First of all, getting a user to download an app is much more complicated than getting a new session on a website, and yet it can be much more beneficial. On a website you search for something specific, they find it and that’s it. Unless there is a Call to Action or other content that expands their interest in what brought them to your site they will have nothing else to do there. An app has a different objective, which is to be able to respond to a specific but recurring need. How do you get your app to download? If your application has a specific task such as “know football results”, it is unlikely (although this is changing) that someone will make that query directly in the application store search engine. We talk about ASO when we apply the necessary techniques to make an application gain visibility in marketplaces: Google Play or App Store. Until recently, the user didn’t usually search for a specific issue in the application store, because there is Google. In market places it is more common to search by the name of the app, whether it is guided by a recommendation, because it is the one that everyone talks about or because it has been read about on a website. Indeed, many downloads are attracted through a website and this is one of the ways in which synergies occur between both platforms.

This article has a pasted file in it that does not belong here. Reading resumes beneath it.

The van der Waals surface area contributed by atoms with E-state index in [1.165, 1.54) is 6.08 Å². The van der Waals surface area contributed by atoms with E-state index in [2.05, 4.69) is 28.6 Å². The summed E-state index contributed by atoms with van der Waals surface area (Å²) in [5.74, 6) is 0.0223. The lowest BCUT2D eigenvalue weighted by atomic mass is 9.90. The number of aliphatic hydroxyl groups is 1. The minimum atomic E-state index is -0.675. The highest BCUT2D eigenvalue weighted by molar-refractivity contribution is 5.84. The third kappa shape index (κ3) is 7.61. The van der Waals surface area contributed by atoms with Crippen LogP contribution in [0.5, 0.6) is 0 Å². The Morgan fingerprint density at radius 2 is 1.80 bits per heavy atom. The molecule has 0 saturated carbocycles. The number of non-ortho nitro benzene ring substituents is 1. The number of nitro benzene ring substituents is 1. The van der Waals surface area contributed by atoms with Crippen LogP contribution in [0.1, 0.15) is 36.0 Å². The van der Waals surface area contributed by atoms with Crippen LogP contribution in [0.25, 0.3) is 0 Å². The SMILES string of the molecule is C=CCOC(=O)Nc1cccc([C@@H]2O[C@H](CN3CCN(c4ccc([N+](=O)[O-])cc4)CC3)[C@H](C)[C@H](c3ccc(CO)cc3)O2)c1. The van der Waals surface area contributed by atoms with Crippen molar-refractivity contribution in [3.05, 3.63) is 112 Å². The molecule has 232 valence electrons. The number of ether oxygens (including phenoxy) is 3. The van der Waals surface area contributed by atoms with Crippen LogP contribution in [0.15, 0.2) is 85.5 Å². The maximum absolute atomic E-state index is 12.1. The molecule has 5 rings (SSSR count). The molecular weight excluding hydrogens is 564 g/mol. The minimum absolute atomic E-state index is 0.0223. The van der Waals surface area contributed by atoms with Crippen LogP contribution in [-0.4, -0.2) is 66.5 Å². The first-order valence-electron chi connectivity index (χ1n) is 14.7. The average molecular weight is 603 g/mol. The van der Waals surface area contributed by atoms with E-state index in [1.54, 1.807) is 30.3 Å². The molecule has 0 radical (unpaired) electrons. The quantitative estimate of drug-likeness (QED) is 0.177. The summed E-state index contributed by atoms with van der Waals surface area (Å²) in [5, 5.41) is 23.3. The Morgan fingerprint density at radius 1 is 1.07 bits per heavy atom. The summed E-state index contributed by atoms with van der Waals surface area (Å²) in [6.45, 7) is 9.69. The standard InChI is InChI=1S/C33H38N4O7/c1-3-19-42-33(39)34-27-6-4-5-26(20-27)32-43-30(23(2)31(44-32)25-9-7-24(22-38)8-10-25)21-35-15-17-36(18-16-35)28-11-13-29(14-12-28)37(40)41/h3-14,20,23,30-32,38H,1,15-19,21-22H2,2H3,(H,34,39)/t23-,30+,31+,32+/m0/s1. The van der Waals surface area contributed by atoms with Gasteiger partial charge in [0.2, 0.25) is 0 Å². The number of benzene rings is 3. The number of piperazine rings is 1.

Generate synergies between web, app and other marketing channels

So web or app? Why not both of you? Typically, a brand uses different marketing techniques and formats in order to activate the sale on which its business model is based. Do you want to start taking advantage of the benefits of an app? Make it known through your website. Use it to generate compelling and converting content and take advantage of it to present your application and get downloads. Don’t end up here. Feed back its use through other channels. Boosts app reopening with push notifications. Improve the results of your in-app sales by email and suggesting that they follow you on social networks in exchange for an improvement.